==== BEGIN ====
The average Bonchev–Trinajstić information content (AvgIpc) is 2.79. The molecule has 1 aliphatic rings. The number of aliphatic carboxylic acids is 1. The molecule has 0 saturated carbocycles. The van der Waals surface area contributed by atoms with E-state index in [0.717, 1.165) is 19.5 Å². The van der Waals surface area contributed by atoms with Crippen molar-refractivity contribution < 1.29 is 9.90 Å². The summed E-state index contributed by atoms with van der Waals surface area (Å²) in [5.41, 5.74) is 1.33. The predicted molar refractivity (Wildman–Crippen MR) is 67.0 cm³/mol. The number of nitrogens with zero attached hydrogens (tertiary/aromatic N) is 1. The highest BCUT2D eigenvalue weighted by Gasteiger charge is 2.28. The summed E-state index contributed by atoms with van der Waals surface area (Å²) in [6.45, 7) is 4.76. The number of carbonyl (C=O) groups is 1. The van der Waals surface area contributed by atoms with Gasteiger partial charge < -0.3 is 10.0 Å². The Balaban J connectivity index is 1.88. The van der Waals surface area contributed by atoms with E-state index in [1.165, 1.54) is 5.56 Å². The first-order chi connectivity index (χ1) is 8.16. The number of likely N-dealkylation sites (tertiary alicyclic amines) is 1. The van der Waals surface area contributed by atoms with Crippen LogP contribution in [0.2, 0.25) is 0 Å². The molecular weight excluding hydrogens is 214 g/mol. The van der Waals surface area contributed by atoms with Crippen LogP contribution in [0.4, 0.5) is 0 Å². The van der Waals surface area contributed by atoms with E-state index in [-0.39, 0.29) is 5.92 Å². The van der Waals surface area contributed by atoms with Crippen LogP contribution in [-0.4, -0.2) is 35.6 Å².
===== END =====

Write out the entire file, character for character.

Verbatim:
The average Bonchev–Trinajstić information content (AvgIpc) is 2.79. The molecule has 1 aliphatic rings. The number of aliphatic carboxylic acids is 1. The molecule has 0 saturated carbocycles. The van der Waals surface area contributed by atoms with E-state index in [0.717, 1.165) is 19.5 Å². The van der Waals surface area contributed by atoms with Crippen molar-refractivity contribution < 1.29 is 9.90 Å². The summed E-state index contributed by atoms with van der Waals surface area (Å²) in [5.41, 5.74) is 1.33. The predicted molar refractivity (Wildman–Crippen MR) is 67.0 cm³/mol. The number of nitrogens with zero attached hydrogens (tertiary/aromatic N) is 1. The highest BCUT2D eigenvalue weighted by Gasteiger charge is 2.28. The summed E-state index contributed by atoms with van der Waals surface area (Å²) in [6.45, 7) is 4.76. The number of carbonyl (C=O) groups is 1. The van der Waals surface area contributed by atoms with Gasteiger partial charge < -0.3 is 10.0 Å². The Balaban J connectivity index is 1.88. The van der Waals surface area contributed by atoms with E-state index in [1.165, 1.54) is 5.56 Å². The first-order chi connectivity index (χ1) is 8.16. The number of likely N-dealkylation sites (tertiary alicyclic amines) is 1. The van der Waals surface area contributed by atoms with Crippen LogP contribution in [0.2, 0.25) is 0 Å². The molecular weight excluding hydrogens is 214 g/mol. The van der Waals surface area contributed by atoms with Crippen LogP contribution in [0.4, 0.5) is 0 Å². The van der Waals surface area contributed by atoms with E-state index in [-0.39, 0.29) is 5.92 Å². The van der Waals surface area contributed by atoms with Crippen LogP contribution in [-0.4, -0.2) is 35.6 Å².